Maryland Gov. Larry Hogan and leaders in the legislature have reached a $1.86 billion agreement for tax relief over five years for retirees, small businesses and low-income families, officials announced Monday.
When combined with a recently enacted gas tax suspension, the governor's office said this legislative session will deliver nearly $2 billion in tax relief. The Republican governor called the bipartisan deal "the largest tax cut package in state history with major and long-overdue relief for Maryland’s retirees.”
“This agreement will deliver on our promise to provide real, long-term relief for hard-working Marylanders dealing with inflation and higher prices, and help create more jobs and more opportunity to continue our strong recovery," Hogan said.
The tax relief agreement comes at a time when the state has billions of dollars in surplus that has resulted from enormous federal aid to address the COVID-19 pandemic. The state started the session in January with about $4.6 billion in surplus, and the amount grew even higher as officials revised revenue estimates earlier this month.
The agreement includes tax relief for retirees 65 and older making up to $100,000 in retirement income, and married couples making up to $150,000 in retirement income. Under the deal, 80% of Maryland retirees will get substantial tax relief or pay no state income taxes at all, the governor’s office said. It comprises about $1.55 billion of the overall agreement.
The plan includes the Work Opportunity Tax Credit to incentivize employers and businesses to hire and retain workers from underserved communities that have faced significant barriers to employment.
The agreement also includes sales tax exemptions for child care products such as diapers, car seats, and baby bottles, as well as critical health products such as dental hygiene products, diabetic care products, and medical devices.
Senate President Bill Ferguson and House Speaker Adrienne Jones, who are both Democrats, also praised the bipartisan nature of the agreement.
“The last two years of the pandemic have shown the cracks in our state’s civic infrastructure,” Ferguson, of Baltimore, said. “As I’ve said since the beginning of the 2022 legislative session, everything we do must prioritize our state’s economy and the health of our residents."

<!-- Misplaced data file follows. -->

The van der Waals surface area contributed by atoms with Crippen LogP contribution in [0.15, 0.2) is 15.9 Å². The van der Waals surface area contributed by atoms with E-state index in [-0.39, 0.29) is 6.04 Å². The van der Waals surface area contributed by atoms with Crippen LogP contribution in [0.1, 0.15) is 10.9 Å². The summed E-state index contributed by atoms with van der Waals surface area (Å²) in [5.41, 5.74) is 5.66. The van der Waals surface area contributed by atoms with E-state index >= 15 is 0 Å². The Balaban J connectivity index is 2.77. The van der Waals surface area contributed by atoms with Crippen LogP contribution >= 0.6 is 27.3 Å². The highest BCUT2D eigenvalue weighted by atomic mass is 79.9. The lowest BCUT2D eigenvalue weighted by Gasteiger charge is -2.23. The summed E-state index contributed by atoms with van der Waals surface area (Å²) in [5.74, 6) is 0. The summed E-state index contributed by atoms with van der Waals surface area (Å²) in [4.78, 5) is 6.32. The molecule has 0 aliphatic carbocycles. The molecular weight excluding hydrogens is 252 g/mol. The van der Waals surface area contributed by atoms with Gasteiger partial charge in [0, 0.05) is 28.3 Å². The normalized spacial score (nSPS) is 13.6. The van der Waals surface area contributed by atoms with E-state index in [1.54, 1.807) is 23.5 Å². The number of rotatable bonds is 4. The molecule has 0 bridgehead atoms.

Jones, of Baltimore County, said the House started the session with the goal of helping Marylanders left behind in the post-pandemic recovery.
“This bipartisan agreement helps hundreds of thousands of seniors on fixed incomes who are struggling with inflation and puts families on a stronger footing as they buy necessities and pay for child care or college,” Jones said in a statement. "The significant increase in capital spending, coupled with the Work Opportunity Tax Credit, will help Maryland businesses put more chronically unemployed Marylanders back to work.”
The agreement also makes a one-time $800 million investment in the state's sweeping education reform plan known as the Blueprint for Maryland’s Future. It also will maintain a record level of funding in the state's Rainy Day Fund.
The agreement also makes investments to support public safety and victims of crime and the state's health system by supporting hospitals, nursing homes and assisted living facilities. It also includes funding to expand access to child care and protect against growing cyber security threats.
Hogan and the legislature's presiding officers plan to hold a bill signing ceremony later this week.